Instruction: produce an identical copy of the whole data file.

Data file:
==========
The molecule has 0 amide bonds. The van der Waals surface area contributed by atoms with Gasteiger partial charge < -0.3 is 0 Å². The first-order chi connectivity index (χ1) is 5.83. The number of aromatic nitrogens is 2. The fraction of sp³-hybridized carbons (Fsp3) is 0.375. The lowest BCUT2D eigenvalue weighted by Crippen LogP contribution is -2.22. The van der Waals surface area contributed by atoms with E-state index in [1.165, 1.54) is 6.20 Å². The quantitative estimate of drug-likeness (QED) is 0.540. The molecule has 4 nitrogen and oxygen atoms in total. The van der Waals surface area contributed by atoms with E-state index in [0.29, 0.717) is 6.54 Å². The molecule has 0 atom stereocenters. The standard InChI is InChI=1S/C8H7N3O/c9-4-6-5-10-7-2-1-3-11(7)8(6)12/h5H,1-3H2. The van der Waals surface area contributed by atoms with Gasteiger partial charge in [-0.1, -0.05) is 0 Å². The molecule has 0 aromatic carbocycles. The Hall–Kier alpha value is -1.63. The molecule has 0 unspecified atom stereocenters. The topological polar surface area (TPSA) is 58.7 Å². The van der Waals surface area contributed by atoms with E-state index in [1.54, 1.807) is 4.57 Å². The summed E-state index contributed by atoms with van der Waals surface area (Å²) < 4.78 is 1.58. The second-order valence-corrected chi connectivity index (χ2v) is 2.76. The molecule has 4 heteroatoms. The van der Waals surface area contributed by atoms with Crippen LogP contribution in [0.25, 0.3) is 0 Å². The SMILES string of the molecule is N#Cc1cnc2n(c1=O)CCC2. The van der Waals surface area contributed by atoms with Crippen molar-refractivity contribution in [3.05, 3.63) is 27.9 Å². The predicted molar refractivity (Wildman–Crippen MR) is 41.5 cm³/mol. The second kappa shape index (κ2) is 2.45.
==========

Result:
The molecule has 0 amide bonds. The van der Waals surface area contributed by atoms with Gasteiger partial charge < -0.3 is 0 Å². The first-order chi connectivity index (χ1) is 5.83. The number of aromatic nitrogens is 2. The fraction of sp³-hybridized carbons (Fsp3) is 0.375. The lowest BCUT2D eigenvalue weighted by Crippen LogP contribution is -2.22. The van der Waals surface area contributed by atoms with E-state index in [1.165, 1.54) is 6.20 Å². The quantitative estimate of drug-likeness (QED) is 0.540. The molecule has 4 nitrogen and oxygen atoms in total. The van der Waals surface area contributed by atoms with E-state index in [0.29, 0.717) is 6.54 Å². The molecule has 0 atom stereocenters. The standard InChI is InChI=1S/C8H7N3O/c9-4-6-5-10-7-2-1-3-11(7)8(6)12/h5H,1-3H2. The van der Waals surface area contributed by atoms with Gasteiger partial charge in [-0.1, -0.05) is 0 Å². The molecule has 0 aromatic carbocycles. The Hall–Kier alpha value is -1.63. The molecule has 0 unspecified atom stereocenters. The topological polar surface area (TPSA) is 58.7 Å². The van der Waals surface area contributed by atoms with E-state index in [1.54, 1.807) is 4.57 Å². The summed E-state index contributed by atoms with van der Waals surface area (Å²) < 4.78 is 1.58. The second-order valence-corrected chi connectivity index (χ2v) is 2.76. The molecule has 4 heteroatoms. The van der Waals surface area contributed by atoms with Crippen LogP contribution in [0.25, 0.3) is 0 Å². The SMILES string of the molecule is N#Cc1cnc2n(c1=O)CCC2. The van der Waals surface area contributed by atoms with Crippen molar-refractivity contribution in [3.05, 3.63) is 27.9 Å². The predicted molar refractivity (Wildman–Crippen MR) is 41.5 cm³/mol. The second kappa shape index (κ2) is 2.45.